BP, Shell gain over $10 billion each in Q3 net

Oil majors BP and Royal Dutch Shell Plc have unveiled record quarterly profits of $10 billion (a rise of 148 per cent) and $10.9 billion (a rise of 71 per cent, respectively, boosted by high oil prices and asset sales.

BP, which reported a 148 per cent rise in third quarter net profit at $10 billion (£6.4 billion), was also at the centre of a big controversy of profiteering amidst signs of a global slowdown. Critics also renewed calls for fuel price controls and windfall taxes on oil companies.

BP, however, argues that it is already the nation's biggest taxpayer and that its dividend payout is less than 10 per cent of the profit and that it uses its profits to invest in new sources of alternative energy.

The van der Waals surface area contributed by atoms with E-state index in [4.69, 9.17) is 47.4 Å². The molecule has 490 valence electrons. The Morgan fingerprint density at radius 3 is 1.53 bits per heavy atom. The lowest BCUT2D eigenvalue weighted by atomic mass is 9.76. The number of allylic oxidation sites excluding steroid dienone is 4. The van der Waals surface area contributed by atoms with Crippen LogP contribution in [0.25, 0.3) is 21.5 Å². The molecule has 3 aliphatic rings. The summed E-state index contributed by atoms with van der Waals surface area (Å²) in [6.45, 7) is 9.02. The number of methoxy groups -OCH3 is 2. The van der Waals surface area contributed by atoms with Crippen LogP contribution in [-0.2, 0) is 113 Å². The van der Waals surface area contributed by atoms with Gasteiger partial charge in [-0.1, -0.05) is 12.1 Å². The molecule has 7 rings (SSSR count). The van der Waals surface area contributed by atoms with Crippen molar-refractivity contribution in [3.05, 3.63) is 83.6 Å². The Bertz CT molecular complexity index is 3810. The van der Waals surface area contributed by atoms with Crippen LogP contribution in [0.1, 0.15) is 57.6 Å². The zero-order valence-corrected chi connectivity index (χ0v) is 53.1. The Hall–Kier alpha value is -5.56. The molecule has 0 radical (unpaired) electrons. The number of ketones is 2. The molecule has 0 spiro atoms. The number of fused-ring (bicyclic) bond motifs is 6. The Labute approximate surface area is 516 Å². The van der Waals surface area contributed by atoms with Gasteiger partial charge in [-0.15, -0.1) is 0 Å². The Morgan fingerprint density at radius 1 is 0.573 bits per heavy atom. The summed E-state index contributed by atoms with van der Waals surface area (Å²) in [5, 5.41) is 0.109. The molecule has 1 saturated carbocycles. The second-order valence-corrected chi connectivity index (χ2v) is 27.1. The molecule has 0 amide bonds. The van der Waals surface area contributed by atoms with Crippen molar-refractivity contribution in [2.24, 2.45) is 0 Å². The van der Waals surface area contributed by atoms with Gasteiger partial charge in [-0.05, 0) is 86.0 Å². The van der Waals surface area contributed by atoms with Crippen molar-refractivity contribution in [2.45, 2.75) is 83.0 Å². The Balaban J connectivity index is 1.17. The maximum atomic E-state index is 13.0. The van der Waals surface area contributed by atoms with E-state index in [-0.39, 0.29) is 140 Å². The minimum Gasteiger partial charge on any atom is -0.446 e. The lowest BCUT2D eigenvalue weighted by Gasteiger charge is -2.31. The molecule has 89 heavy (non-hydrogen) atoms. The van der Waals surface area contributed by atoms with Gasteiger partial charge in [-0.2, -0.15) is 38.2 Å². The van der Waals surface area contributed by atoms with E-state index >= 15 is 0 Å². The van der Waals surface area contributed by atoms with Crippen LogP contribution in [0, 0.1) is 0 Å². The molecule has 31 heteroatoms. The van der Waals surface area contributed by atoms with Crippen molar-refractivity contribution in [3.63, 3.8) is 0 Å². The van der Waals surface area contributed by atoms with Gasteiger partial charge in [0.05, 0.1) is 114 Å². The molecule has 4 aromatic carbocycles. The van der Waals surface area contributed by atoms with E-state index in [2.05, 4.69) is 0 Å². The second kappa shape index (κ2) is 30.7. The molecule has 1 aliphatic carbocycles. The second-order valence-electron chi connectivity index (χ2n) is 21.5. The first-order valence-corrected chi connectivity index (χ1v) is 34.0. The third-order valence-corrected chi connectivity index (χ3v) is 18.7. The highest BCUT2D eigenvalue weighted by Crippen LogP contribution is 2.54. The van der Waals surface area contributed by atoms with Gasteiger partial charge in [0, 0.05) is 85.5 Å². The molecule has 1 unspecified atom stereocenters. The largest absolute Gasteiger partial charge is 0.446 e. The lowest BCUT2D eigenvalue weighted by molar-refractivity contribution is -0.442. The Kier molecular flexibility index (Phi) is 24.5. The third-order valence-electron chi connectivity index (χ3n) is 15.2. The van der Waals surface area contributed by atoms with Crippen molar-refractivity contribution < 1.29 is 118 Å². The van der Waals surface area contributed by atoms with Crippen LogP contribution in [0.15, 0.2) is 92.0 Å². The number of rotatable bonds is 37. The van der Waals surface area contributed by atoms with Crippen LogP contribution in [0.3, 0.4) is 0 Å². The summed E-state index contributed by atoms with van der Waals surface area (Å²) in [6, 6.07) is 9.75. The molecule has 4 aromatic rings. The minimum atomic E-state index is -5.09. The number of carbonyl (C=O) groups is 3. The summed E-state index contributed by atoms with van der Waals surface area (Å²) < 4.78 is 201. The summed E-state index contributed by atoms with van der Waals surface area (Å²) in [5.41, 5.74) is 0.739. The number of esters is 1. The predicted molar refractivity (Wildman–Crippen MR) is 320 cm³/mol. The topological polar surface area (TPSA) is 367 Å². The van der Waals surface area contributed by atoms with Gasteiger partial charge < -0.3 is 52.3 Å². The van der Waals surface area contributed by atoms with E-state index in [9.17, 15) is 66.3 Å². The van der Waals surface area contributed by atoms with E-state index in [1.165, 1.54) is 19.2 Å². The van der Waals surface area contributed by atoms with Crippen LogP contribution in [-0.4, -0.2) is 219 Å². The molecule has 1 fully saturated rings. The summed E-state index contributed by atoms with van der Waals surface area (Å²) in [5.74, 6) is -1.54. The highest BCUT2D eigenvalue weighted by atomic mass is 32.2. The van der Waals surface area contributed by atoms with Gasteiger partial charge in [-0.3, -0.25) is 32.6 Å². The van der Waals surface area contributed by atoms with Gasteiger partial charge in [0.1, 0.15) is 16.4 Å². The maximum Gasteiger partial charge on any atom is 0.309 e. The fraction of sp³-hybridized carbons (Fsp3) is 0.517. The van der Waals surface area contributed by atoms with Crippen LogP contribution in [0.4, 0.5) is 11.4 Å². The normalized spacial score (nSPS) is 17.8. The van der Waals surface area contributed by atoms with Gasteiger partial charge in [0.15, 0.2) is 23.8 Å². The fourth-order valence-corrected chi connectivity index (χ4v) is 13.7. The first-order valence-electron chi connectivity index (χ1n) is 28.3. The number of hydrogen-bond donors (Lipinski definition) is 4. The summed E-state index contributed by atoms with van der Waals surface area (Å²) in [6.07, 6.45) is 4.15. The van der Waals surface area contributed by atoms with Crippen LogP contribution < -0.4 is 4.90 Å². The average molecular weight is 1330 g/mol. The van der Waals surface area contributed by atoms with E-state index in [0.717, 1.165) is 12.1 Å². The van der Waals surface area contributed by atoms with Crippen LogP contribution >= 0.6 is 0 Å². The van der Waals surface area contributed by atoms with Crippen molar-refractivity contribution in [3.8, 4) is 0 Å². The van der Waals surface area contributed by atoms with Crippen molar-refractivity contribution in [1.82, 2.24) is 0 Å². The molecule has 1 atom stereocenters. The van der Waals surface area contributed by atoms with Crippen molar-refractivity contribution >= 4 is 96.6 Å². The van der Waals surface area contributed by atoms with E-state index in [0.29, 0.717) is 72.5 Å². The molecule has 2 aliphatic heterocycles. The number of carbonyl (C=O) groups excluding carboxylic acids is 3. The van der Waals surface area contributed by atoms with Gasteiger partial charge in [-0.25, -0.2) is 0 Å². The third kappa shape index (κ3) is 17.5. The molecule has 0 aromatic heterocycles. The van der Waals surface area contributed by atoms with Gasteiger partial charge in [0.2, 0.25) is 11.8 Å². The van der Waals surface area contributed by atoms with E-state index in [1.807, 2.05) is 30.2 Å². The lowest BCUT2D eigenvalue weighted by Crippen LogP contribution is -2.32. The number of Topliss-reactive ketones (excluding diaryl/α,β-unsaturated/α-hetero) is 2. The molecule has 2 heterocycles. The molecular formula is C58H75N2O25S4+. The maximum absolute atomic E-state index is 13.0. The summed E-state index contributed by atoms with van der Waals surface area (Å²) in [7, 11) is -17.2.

BP said it had paid over $5 billion as taxes in the UK alone over the past three years and including excise duty and VAT on fuel, the total would rise to almost £21 billion.

Shell said its current cost of supply (CCS) net profit jumped 71 per cent to $10.9 billion in third quarter. CCS result excludes unrealised gains or losses related to changes in the value of fuel inventories and included a net gain of $2.06 billion due to non-operating items, mainly related to the sale of a German gas network.

Even excluding non-operating items, the CCS net profit was $8.84 billion, compared with just over $4 billion for the same quarter last year.